The Outlook Add-In enables users to book travel time. Most of us have appointments in our Outlook calendar. Some of these appointments require travel. The add-in lets you select the appointment and plan your train journey to and from the appointment. When you select the trains you want to take, it books time in your diary automatically – in the detail of this travel time there is information about the selected journey and an earlier and later journey should everything not run to plan. It’s simply formatted so that it reads well on your mobile device. It also links directly to the live train information on the web.
Speaking of the web, we set out to build something that would enable you to get the information you want quickly and as intuitively as possible. So, we settled on using Silverlight using DeepZoom to navigate around Virtual Earth imagery, on top of which we overlay track and train information. You can zoom in to your chosen station and get station information, see the trains in the area (blue for on time, red for late) and get information on them, too. And, even better than that, the train positions are updated so they move. Here’s a peek at what it looks like:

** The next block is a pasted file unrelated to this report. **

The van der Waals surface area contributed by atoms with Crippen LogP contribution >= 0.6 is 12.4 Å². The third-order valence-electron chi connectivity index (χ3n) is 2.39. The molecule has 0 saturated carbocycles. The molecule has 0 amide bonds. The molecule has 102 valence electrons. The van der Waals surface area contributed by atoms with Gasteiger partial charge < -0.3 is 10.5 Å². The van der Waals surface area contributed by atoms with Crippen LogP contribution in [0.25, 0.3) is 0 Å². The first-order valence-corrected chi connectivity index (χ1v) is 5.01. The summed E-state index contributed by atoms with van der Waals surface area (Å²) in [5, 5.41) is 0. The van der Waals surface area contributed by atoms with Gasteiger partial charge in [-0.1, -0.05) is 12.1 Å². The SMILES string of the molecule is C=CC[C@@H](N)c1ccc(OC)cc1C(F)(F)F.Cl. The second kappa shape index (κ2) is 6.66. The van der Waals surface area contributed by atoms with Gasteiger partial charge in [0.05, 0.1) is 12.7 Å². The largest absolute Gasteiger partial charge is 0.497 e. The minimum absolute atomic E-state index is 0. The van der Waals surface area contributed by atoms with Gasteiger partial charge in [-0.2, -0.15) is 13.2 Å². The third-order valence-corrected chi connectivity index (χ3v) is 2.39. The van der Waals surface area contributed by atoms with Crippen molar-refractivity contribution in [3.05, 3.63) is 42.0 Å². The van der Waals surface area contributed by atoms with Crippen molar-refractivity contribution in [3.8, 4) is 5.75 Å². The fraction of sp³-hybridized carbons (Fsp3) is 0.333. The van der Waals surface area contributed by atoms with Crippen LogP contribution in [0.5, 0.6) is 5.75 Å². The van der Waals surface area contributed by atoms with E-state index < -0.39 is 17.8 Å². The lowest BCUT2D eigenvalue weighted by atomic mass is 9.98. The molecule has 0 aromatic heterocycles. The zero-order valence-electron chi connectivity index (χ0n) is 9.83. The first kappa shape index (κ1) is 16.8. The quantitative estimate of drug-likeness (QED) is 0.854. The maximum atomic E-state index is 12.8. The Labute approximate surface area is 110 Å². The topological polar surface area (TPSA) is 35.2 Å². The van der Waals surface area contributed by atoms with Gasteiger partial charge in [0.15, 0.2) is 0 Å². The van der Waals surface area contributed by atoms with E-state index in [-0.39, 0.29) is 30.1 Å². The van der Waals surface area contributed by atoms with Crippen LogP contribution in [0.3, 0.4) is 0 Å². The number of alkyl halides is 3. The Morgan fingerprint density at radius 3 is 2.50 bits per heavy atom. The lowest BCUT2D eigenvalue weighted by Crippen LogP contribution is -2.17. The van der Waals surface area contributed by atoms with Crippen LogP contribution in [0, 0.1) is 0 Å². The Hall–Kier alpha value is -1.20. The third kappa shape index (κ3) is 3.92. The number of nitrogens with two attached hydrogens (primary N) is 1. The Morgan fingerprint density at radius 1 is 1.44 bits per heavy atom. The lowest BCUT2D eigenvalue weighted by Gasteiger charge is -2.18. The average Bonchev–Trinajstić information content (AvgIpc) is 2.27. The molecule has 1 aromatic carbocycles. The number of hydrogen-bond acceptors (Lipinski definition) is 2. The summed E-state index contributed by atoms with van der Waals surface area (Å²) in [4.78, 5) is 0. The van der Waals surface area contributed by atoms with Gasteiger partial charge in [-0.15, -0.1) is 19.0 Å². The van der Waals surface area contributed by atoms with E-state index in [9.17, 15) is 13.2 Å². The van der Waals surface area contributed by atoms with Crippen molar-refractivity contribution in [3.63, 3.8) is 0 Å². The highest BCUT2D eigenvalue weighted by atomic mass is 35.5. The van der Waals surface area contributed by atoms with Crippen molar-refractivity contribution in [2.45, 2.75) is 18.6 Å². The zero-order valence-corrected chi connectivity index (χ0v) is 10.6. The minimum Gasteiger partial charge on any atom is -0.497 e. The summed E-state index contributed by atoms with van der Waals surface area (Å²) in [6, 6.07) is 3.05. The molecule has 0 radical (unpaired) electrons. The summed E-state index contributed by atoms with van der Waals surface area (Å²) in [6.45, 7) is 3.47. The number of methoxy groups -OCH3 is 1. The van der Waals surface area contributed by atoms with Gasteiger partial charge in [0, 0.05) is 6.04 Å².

The map can be embedded in the National Rail Enquiries site and there’s a button that allows you to expand it to a full screen view (which is the view I’ve used above.) Given the popularity of the National Rail Enquiries site, scalability was a primary consideration. When you think that there are in the region of half a million visits per day to the site and thousands of trains, you can see it would be easy to design an application that would not scale. We used a state service which holds a model of the train network on the server – thus minimising the network traffic that would result from this model being held on the client given that every client would have to get updates from the server. This way a client only gets the information it needs. The other thing to note about the service is that it has SQL Server 2008 at its heart – we made usage of the geospatial capabilities to store information about tracks and stations.
The last application we demoed was a mobile phone application that enables you to check what time the next train leaves, if it’s on time, when it’s due to arrive and what platform it’s leaving from. Given that this is a mobile application, it’s written using the .NET Compact Framework 3.5. It takes advantage of local storage (for instance the list of stations is held on the device) and features of the compact framework such as multithreading while using a web service to get live information.